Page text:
Bobby McGee Study Update 7/24

The moment of truth arrived this week when we measured results of study participants as they ran their second 200-meter and 2k halfway through the study. This was a test performed at the midpoint of their training, during the week requiring athletes to run their highest mileage. Therefore, many of the partipants were fatigued, a consideration which amplifies their improvements!

Results of All 14 Involved Athletes:
 
1. The group was on average six seconds faster in the second test than the first. Almost 60% of participants improved their times on the 2k test, and the average improvement was by 23.1 seconds.
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Figure 1. Athlete times for the second measurement of their 2k distance
Results of the Nine Who Synced Data from Both Tests: 
 
Cadence, stride length, leg spring stiffness and ground contact time improved for 88.8 % of the nine athletes.
-Cadence improved by an average of 2.46 steps per minute
-Stride length improved by an average of 5.61 cm
-Leg spring stiffness improved by +15.59 N/m/kg
-Ground contact time reduced by 6.6 ms on average
Stay tuned for the third and final measurement of the progress of our runners!
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Featured Coach Yaniv Yoseph

Coach and blog author Yaniv Yoseph kicked off his coaching career mid-2002 while completing his degree in physical education. He uses Stryd as a pure data field that amplifies performance without correlation to environmental issues such as weather, stress or physical conditions.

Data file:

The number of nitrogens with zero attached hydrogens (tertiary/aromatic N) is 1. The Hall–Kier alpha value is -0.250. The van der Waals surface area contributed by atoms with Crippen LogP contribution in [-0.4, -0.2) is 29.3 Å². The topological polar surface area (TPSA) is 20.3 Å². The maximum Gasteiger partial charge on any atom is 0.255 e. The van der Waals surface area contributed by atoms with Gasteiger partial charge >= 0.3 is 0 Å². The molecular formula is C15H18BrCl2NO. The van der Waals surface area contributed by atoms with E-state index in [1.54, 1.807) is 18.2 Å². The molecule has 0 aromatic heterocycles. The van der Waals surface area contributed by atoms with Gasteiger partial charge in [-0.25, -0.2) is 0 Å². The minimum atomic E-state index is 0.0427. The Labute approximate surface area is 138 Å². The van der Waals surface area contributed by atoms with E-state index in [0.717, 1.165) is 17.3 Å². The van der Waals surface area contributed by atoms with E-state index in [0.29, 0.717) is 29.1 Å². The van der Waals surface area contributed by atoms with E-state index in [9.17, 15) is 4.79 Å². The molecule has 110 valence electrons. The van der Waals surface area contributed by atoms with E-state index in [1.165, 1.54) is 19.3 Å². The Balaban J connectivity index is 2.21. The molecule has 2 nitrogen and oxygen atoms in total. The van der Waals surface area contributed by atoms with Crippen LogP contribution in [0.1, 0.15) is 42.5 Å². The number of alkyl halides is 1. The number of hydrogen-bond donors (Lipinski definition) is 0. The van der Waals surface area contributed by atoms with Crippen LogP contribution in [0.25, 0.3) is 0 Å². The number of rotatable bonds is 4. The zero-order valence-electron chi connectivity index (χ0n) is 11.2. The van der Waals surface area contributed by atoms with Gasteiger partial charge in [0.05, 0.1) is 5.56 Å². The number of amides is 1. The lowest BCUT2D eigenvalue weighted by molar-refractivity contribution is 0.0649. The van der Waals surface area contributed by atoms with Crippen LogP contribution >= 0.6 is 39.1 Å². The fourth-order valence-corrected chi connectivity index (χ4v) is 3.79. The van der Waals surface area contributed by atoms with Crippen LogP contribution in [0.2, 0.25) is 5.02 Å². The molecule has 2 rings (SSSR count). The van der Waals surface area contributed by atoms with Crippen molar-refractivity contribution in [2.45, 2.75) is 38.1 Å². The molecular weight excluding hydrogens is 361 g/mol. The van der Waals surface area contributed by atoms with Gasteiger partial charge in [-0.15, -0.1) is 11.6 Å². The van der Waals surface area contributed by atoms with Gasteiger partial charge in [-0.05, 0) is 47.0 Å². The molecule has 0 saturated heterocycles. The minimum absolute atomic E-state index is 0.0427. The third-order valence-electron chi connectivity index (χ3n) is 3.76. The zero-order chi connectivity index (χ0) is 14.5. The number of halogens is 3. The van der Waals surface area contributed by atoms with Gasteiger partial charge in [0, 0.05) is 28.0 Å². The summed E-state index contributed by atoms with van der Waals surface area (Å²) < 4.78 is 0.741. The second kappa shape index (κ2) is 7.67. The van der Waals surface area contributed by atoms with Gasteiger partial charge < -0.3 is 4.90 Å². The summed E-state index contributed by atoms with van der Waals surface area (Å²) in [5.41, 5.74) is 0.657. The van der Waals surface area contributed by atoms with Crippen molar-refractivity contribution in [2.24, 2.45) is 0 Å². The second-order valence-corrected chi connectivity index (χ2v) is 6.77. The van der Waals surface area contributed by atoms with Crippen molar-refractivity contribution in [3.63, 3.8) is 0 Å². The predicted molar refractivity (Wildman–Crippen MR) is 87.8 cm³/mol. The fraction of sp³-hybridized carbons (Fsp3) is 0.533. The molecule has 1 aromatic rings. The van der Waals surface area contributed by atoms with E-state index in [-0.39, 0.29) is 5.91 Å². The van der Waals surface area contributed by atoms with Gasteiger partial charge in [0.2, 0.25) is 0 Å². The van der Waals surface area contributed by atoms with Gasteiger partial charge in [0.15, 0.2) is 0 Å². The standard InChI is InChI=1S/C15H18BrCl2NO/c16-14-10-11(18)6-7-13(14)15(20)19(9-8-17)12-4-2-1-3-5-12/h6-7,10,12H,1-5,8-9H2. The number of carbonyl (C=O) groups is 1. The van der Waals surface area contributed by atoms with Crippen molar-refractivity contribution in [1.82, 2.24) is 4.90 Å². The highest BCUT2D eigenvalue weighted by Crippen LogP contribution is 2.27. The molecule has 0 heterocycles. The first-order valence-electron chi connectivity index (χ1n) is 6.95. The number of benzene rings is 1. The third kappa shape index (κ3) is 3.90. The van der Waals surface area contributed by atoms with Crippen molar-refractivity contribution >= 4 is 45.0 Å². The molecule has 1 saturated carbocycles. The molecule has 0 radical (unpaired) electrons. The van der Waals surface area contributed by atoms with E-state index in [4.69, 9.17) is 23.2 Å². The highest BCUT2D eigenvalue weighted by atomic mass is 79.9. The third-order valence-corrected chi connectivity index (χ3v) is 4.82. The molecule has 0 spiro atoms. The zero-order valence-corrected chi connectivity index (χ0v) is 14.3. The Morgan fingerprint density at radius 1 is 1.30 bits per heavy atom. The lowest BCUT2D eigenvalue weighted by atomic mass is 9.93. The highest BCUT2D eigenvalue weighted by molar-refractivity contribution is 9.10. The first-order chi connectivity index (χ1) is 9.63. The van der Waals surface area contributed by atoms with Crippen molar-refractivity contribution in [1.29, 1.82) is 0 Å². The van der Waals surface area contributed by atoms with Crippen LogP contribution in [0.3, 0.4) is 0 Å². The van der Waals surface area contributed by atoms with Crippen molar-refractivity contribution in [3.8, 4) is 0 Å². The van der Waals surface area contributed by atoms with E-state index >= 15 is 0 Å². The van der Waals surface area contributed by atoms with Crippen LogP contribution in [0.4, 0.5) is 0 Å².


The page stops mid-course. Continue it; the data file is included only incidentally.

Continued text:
STRYD: Tell us a little bit about your own running career. When did you start running? What were some of your goals as a runner early on?

YANIV YOSEPH: I’ve been running recreationally since I was a kid but nothing serious. In the late 80’s, most of my friends either participated in gymnastics or cycling but I did both.

I have always been in good shape. When I was 15, my 2K PR was 6:36. I used to run 16-20k daily, which kept me fit for my army service in the mid 90’s.

I ran my first marathon in 2002 while studying physical education. I finished it in 03:17:43. Because of the physical challenge I went through during the marathon, I promised myself I’d never do it again. In 2008 I finished my master’s degree in exercise physiology and worked primarily in rehabilitation for injured Israel Defense Force soldiers as a specialist in ortho-neurological injuries.

Most of my races were 21.1K. I run for fitness and fun. These days I’m preparing for my first 50K ultra marathon.

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Photo: Tomer Feder

S: How did using power as a metric first appeal to you? What are the benefits and drawbacks to power as a metric?

YY: Power is pure. It is not affected by environmental factors such as stress, temperature and physiological metrics. If I can train by a value that is consistent and correlates only to my form and the terrain, then it’s perfect.

S: What is your general approach to coaching? What methods of motivation do you use?

YY: As an exercise physiologist I believe in body metrics. They are the key feature to any training plan that I write. But when it comes to perfecting running, I find Stryd most efficient.